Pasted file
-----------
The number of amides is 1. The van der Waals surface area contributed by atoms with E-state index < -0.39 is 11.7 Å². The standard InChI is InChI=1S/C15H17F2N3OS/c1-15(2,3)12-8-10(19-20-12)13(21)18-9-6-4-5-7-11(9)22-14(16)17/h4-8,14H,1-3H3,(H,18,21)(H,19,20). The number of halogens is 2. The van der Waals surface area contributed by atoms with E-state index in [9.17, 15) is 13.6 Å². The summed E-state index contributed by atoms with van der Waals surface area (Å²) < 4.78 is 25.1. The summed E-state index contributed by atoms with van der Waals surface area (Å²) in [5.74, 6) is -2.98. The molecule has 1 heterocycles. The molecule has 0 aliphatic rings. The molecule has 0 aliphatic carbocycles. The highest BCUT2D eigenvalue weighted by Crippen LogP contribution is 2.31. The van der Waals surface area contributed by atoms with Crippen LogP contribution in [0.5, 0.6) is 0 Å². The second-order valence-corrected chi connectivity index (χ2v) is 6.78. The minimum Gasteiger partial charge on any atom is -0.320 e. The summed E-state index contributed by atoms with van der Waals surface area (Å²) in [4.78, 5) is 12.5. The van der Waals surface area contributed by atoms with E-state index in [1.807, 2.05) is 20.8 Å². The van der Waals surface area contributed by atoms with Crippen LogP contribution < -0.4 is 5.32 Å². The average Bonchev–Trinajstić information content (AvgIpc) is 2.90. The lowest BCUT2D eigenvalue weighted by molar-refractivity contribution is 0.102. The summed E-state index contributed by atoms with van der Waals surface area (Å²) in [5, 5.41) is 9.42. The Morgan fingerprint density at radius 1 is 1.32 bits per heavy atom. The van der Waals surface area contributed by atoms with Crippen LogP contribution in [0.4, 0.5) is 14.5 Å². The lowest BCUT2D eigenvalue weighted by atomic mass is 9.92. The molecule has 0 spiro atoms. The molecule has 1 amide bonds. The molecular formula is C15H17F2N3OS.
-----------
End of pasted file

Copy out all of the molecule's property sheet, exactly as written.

The number of amides is 1. The van der Waals surface area contributed by atoms with E-state index < -0.39 is 11.7 Å². The standard InChI is InChI=1S/C15H17F2N3OS/c1-15(2,3)12-8-10(19-20-12)13(21)18-9-6-4-5-7-11(9)22-14(16)17/h4-8,14H,1-3H3,(H,18,21)(H,19,20). The number of halogens is 2. The van der Waals surface area contributed by atoms with E-state index in [9.17, 15) is 13.6 Å². The summed E-state index contributed by atoms with van der Waals surface area (Å²) < 4.78 is 25.1. The summed E-state index contributed by atoms with van der Waals surface area (Å²) in [5.74, 6) is -2.98. The molecule has 1 heterocycles. The molecule has 0 aliphatic rings. The molecule has 0 aliphatic carbocycles. The highest BCUT2D eigenvalue weighted by Crippen LogP contribution is 2.31. The van der Waals surface area contributed by atoms with Crippen LogP contribution in [0.5, 0.6) is 0 Å². The second-order valence-corrected chi connectivity index (χ2v) is 6.78. The minimum Gasteiger partial charge on any atom is -0.320 e. The summed E-state index contributed by atoms with van der Waals surface area (Å²) in [4.78, 5) is 12.5. The van der Waals surface area contributed by atoms with E-state index in [1.807, 2.05) is 20.8 Å². The van der Waals surface area contributed by atoms with Crippen LogP contribution < -0.4 is 5.32 Å². The average Bonchev–Trinajstić information content (AvgIpc) is 2.90. The lowest BCUT2D eigenvalue weighted by molar-refractivity contribution is 0.102. The summed E-state index contributed by atoms with van der Waals surface area (Å²) in [5, 5.41) is 9.42. The Morgan fingerprint density at radius 1 is 1.32 bits per heavy atom. The van der Waals surface area contributed by atoms with Crippen LogP contribution in [0.4, 0.5) is 14.5 Å². The lowest BCUT2D eigenvalue weighted by atomic mass is 9.92. The molecule has 0 spiro atoms. The molecule has 1 amide bonds. The molecular formula is C15H17F2N3OS.